image [cc] miss pupik

What is the future of legal directories?  Are they still valuable?  If so, in what form?
This question came to us from Dallas law librarian, Kevin Miles. What surprised me in this week’s answers was the fact that no legal marketing people chimed in to give an answer. Aren’t they the people that support these directories? Maybe I’m reading too much into that (frankly, it could be because they don’t read 3 Geeks), but it would seem that law firm marketing folks should have some opinions on this issue. I’m hoping that maybe we can get those marketers to give us something in the comments section (hint… hint…)

Next week’s post (see below) should also be an interesting question… one that Toby Brown and I thought of after a Jason Wilson tweet about why incoming law students are still encouraged to read Scott Turows’s One-L, even though the book was written in the mid 1970’s. My snide remark back to Jason was to ask “have law schools really changed that much since 1977?” We won’t ask you to go back that far, but we really want to know what really has changed in the structure of law schools in the past twenty or so years? Scoll down after you read this week’s answers, and chime in with your own perspective.

Sid Kaskey
Law Librarian

No future and it is not a question that keeps me up nights…but the legal digest for various states once available via Martindale now there is something still useful.

Martin Korn
Law Librarian

I believe that as firm to firm mobility increases it will become crucial for attorneys to have some sort of home base.  When an attorney moves from one firm to another much of their history is lost on the new firm’s website.  By maintaining a directory listing (and let’s face it, online is the only one that will matter) an attorney has the ability to keep her or his complete cv available.  It is also a great way to hang on to contacts from previous firms and clients, assuming the legal directories continue to evolve into social media sites.

Toby Brown

I don’t see how traditional legal directories can sustain in the long-run, or even sooner than that.  The value proposition to a lawyer or firm is that clients will find you that way.  That method of finding a lawyer is fading into the sunset.  Maybe lawyers with a “retail” consumer practice will find some short-term value there, but I just can’t see it sustaining.

New breeds of directories may have a fighting chance though.  One example I recently saw is BidYourCase where clients describe their needs and subscribing lawyers bid to get the work.  Even then, the site will need very strong SEO to be found by clients.

I realize some firms will cling to these tools, since they will get some clients from then.  But as my former boss and mentor used to say, “Bus bench ads work.  With enough of them out there, you are bound to get one phone call.”  The point being, there are much better ways to spend your limited marketing dollars.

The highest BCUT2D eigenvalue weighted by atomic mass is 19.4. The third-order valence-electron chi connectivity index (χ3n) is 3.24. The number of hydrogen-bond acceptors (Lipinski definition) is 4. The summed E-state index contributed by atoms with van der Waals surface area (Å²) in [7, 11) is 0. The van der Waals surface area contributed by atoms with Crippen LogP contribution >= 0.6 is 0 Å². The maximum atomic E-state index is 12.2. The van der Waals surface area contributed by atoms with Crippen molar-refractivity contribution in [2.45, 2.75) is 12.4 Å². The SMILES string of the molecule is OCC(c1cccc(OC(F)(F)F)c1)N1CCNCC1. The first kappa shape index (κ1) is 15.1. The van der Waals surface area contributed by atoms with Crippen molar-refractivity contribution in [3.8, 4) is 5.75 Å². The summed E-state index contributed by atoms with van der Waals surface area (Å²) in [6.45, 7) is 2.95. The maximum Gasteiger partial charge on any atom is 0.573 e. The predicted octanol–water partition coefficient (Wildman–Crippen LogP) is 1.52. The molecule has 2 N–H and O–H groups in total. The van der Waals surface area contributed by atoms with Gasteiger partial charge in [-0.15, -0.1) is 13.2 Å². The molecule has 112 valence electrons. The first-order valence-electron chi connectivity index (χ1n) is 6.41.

Sarah Mauldin
Law Librarian

I find directories great for hunting down possible lateral hires, but not for much else.  I think they are dead in print, but may continue to live online as long as the pricing models are changed.  Ever since the Martindale Digests stopped being provided in print, I’ve had no need for the rest of M-H in print, either.

Next Week’s Elephant Post:

What Has Really Changed In Legal Education in the Past 20 Years?

I don’t know about you, but I can’t have a meeting at work without that overused phrase “The New Normal” popping its ugly head up in the middle of every presentation. To be honest, it could probably be used in one of our previous Elephant Post Questions were we morphed the Princess Bride quote (I think you need to look up the phrase “New Normal.” I don’t think it means what you think it means.) Any amount of change equals “New Normal.” Any amount of cuts, pain, reduction in force, bonus reductions, etc., is all chalked up to “The New Normal.”

Well… what’s the “New Normal” in law schools? For many of us standing on the outside looking in, we haven’t seen a lot of changes. Are we wrong? Is there something we’re missing?

If you’re inside the law firm environment, tell us what were missing. If you’re like me, and are standing outside looking in, then let us know what you think has changed (or, what you think needs to change.)

Yesterday, I was skimming through my RSS reader and came across the post from Thomson Reuters’ Legal Current blog entitled “The Game” stuns attendees at legal marketing awards program. The more I read and watched, the more my mind was blown. The folks at Legal Current do a great job of describing, in detail, what the Dutch Law Firm of Houthoff Buruma, along with Ranj Serious Games, are doing in “The Game”, but basically, it is a way to test the mental agility of the players when confronted with a complex international legal issue. Houthoff Buruma even brings in some of its client’s in-house counsel to compete against its associates in a friendly battle of wits.

“The Game” was awarded the Excellence in Legal Marketing Award by Thomson-Reuters and Hubbard One in co-operation with the Hildebrand Institute, but is seen as recruiting and training tool as much as it is seen as a marketing tool. Gretchen De Sutter, at Legal Current, gives some pretty high praise to Houthoff Buruma when she says, “Firms in the US are in general ahead of European law firms when it comes to marketing approach. It’s nice to hear the enthusiastic jury report of how they visualize that “The Game” should even be applied to Law Schools.”

Here’s the video that describes “The Game,” it is well worth a watch to see how the concept of interactive training can enhance the ability to train and test attorneys (although you don’t have to be an attorney to play it), and the possibilities that are out there to test potential recruits on how quickly they can think on their feet.